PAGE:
Their actions are “part of a targeted and calculated effort to displace Palestinian communities,” it added.

The UK also sanctioned Zvi Bar Yosef, who it said had set up an illegal outpost in the West Bank in 2018 which has been described by local Palestinian residents as a “source of systematic intimidation and violence,” according to AFP reports.

A fourth person they sanctioned, Ely Federman, had been involved in multiple incidents against Palestinian shepherds in the South Hebron Hills, according to the UK foreign ministry.

Levi was the only one of the four people to also be targeted by the US, when it unveiled sanctions against four Israeli settlers on February 1.


The French foreign ministry announced on Tuesday that the country will bar entry for 28 Israeli settlers, accusing them of attacking Palestinians in the occupied West Bank.

“These measures come as violence perpetrated by settlers against the Palestinian population has increased in recent months. France reaffirms its firm condemnation of this unacceptable violence,” the ministry said in a statement.

The ministry did not name the individuals.

The French Foreign Minister Stephane Sejourne said in early February that Israeli “settler violence must stop” against Palestinians in the occupied West Bank, following a meeting with Israeli Prime Minister Benjamin Netanyahu.

“Under no circumstances can there be forced displacement of Palestinians, neither out of Gaza nor out of the West Bank,” Sejourne said during a Middle East tour aimed at securing a truce between Israel and Hamas in Gaza.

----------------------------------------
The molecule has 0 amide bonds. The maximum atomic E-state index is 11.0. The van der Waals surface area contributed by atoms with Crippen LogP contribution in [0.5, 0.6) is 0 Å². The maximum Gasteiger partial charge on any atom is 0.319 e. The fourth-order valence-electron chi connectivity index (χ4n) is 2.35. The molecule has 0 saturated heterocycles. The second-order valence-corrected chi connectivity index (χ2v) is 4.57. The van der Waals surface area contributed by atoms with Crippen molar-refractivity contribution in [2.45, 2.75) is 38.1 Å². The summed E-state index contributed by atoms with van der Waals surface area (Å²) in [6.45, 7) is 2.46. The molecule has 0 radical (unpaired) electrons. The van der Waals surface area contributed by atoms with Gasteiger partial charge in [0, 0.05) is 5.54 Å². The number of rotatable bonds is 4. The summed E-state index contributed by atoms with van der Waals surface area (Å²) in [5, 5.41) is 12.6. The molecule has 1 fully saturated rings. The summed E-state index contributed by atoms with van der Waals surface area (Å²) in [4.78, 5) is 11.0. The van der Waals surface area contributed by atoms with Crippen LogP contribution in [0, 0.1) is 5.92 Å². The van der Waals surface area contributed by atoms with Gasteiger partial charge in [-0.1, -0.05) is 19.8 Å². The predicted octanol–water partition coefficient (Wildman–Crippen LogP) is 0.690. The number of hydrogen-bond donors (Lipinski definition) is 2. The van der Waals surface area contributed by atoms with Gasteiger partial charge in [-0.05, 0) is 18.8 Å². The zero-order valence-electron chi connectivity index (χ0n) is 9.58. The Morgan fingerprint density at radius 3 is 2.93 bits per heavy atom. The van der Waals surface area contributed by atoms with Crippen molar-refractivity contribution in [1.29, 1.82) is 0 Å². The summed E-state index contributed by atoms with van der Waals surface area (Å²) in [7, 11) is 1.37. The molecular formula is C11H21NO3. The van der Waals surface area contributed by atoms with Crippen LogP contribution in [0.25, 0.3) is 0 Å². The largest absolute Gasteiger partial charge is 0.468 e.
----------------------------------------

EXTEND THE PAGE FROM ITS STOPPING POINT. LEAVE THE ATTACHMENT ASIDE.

The French minister denounced anti-Palestinian rhetoric and “even calls to commit war crimes” by Israeli officials, after some Netanyahu allies appeared to have endorsed Jewish re-settlement of the Gaza Strip after the war.


Canada said it will impose sanctions on Israeli settlers who incite violence in the West Bank and introduce new sanctions on Hamas leaders, Foreign Minister Melanie Joly said on February 4.

In an interview with the Canadian Broadcasting Corp, Joly said some settlers “will be sanctioned” and “we will also bring new sanctions on Hamas leaders.”

“We’re working actively on it,” Joly said, speaking from Ukraine. “I’m making sure that while I’m in Ukraine, the work is being done in Ottawa and I look forward to doing an announcement soon.”

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Canadian Prime Minister Justin Trudeau also said in late January that he was considering imposing sanctions on “extremist” settlers in the West Bank.

European Union

While the European Union has not officially announced any sanctions against Israeli settlers yet, EU’s foreign policy chief Joseph Borrell said in December that he would propose sanctions against violent Israeli settlers.